Oxegen 2013: A breath of fresh air or a last gasp?
It was once the festival that ruled them all but ticket sales have declined and the line-up has shifted to pop and dance. Will the likes of David Guetta, Calvin Harris and Rita Ora herald a new dawn?
CAN I GUETTA WITNNESS?
Enter Oxegen 2013, a bill dominated by dance and pop acts. Your headliners are Calvin Harris and David Guetta, with room also on the bill for Snoop Dogg, Example, Chase & Status, Rita Ora, 2 Many DJs and Alesso. Then, in racing parlance, you have the field with DJs and producers as far as the eye can see and the budget can accommodate.
So, the question is, will the festival sell? For a start, we’re dealing with a 37.5 per cent reduction in capacity from the 80,000 of old to 50,000 this year, so it’s an easier ask, albeit with a reduced budget for acts.
Even at that, though, there was widespread speculation about a move to a smaller venue after promoters MCD and Festival Republic applied for a licence for a 30,000-capacity dance/pop event in Marlay Park for the same weekend. The only ones who know how the event is really doing are the people with access to the Ticketmaster tallies and they’re obviously not talking.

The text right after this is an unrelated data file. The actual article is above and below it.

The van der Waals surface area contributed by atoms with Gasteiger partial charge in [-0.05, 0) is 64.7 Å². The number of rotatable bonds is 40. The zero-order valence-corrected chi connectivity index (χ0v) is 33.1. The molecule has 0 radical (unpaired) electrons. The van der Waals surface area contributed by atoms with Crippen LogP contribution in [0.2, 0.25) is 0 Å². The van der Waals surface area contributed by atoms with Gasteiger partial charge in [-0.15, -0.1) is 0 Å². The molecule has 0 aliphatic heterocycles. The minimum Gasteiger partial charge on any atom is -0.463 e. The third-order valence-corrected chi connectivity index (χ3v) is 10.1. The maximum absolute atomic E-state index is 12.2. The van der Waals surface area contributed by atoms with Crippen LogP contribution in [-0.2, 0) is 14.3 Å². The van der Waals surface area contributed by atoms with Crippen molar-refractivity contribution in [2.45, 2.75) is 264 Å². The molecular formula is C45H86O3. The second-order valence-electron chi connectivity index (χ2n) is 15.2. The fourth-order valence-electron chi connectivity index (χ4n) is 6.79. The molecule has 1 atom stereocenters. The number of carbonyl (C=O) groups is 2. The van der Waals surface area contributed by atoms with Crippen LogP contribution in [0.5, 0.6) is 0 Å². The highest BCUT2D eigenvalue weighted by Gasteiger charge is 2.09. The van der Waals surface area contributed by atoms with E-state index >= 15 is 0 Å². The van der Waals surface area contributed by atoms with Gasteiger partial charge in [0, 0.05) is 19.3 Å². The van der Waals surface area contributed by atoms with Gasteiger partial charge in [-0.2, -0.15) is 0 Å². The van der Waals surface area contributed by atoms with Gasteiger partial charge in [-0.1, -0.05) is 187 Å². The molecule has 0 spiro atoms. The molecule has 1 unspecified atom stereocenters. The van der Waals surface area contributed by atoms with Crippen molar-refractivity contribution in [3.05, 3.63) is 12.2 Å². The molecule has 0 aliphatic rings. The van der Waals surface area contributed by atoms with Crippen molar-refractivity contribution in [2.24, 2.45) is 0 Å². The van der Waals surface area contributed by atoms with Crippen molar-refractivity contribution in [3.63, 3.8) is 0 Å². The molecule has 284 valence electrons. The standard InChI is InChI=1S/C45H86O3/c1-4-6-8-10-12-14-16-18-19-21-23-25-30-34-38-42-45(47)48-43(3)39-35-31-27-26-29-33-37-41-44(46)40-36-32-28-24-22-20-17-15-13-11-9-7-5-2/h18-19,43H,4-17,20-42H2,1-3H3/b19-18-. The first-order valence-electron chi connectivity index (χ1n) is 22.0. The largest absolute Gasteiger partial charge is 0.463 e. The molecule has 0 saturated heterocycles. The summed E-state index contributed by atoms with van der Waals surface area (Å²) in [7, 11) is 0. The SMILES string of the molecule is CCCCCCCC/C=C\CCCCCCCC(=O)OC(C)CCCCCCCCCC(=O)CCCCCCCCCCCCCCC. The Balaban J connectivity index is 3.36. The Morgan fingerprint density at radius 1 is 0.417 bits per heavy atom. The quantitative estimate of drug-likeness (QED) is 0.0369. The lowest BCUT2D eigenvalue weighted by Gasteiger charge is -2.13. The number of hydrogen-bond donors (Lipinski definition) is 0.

DON’T FEEL LIKE DANCNG
Stevie Grainger is a DJ on Cork’s Red FM, a radio station squarely aimed at the same demographic audience as Oxegen.
“It’s a very radio-friendly line-up – in fact, it looks like the top 40 of electronic acts are pretty much mostly all on there,” he says of this year’s bill. “Obviously, it is targeted at a younger crowd than the original Witnness and Oxegen series of shows, but things have changed and there is a lot more on in 2013.”
While it’s certainly a summer of plenty when it comes to festivals, there are very few other festivals with such a sharply tuned dance/pop remit aimed at this audience. The question is if this is necessarily what the Oxegen audience wants. A considerable constituency of one-time Oxegen regulars are very discombobulated by the move away from rock firmly to pop and dance. A glance at the event’s various social media pages shows that the festival promoters are being castigated at every turn for their new booking policy.
Today FM’s Colm O’Sullivan feels the revamp is worth a try. “There are so many festivals now, all with targeted focus, that adding the mix of previous artists might prove very expensive and not return enough for promoters, so maybe this new focus is good for a festival of this kind. It could explore more angles, maybe even introduce a competition element like Technics World DJ Championship, or add more elements involving upcoming Irish rappers and producers. Maybe it will in future years.”
Grainger, meanwhile, believes that “the mix at big festivals seems to be part of the fun. I’m (just!) out of the target demographic, but I’ve seen Earth Wind and Fire, Odd Future, Ian McCulloch and co working at Oxegen. Obviously other festivals have changed things, but maybe one or two more rock acts might have tilted the balance. The line-up should certainly work for a lot of people, though; the likes of McCulloch and EW&F were probably token bookings at the end of the day.”